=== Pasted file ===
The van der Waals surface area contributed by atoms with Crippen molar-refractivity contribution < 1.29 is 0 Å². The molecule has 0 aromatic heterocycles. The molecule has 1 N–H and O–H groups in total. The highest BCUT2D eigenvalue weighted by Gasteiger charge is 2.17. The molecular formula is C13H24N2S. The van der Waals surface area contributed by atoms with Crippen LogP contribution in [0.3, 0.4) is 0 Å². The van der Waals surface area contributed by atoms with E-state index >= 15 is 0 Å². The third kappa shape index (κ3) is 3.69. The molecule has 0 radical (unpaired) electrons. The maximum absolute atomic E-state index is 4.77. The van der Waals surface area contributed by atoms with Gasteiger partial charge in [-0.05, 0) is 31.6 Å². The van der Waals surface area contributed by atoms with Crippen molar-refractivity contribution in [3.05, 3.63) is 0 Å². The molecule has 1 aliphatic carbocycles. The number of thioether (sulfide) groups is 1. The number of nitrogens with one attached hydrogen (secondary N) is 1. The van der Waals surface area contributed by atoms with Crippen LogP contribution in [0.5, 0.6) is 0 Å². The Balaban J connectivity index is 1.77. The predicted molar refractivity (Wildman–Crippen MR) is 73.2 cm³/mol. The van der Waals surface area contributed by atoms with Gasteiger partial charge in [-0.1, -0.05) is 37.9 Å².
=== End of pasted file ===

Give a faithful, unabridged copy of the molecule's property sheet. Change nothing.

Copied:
The van der Waals surface area contributed by atoms with Crippen molar-refractivity contribution < 1.29 is 0 Å². The molecule has 0 aromatic heterocycles. The molecule has 1 N–H and O–H groups in total. The highest BCUT2D eigenvalue weighted by Gasteiger charge is 2.17. The molecular formula is C13H24N2S. The van der Waals surface area contributed by atoms with Crippen LogP contribution in [0.3, 0.4) is 0 Å². The van der Waals surface area contributed by atoms with E-state index >= 15 is 0 Å². The third kappa shape index (κ3) is 3.69. The molecule has 0 radical (unpaired) electrons. The maximum absolute atomic E-state index is 4.77. The van der Waals surface area contributed by atoms with Gasteiger partial charge in [-0.05, 0) is 31.6 Å². The van der Waals surface area contributed by atoms with Crippen molar-refractivity contribution in [3.05, 3.63) is 0 Å². The molecule has 1 aliphatic carbocycles. The number of thioether (sulfide) groups is 1. The number of nitrogens with one attached hydrogen (secondary N) is 1. The van der Waals surface area contributed by atoms with Crippen LogP contribution in [0.5, 0.6) is 0 Å². The Balaban J connectivity index is 1.77. The predicted molar refractivity (Wildman–Crippen MR) is 73.2 cm³/mol. The van der Waals surface area contributed by atoms with Gasteiger partial charge in [-0.1, -0.05) is 37.9 Å².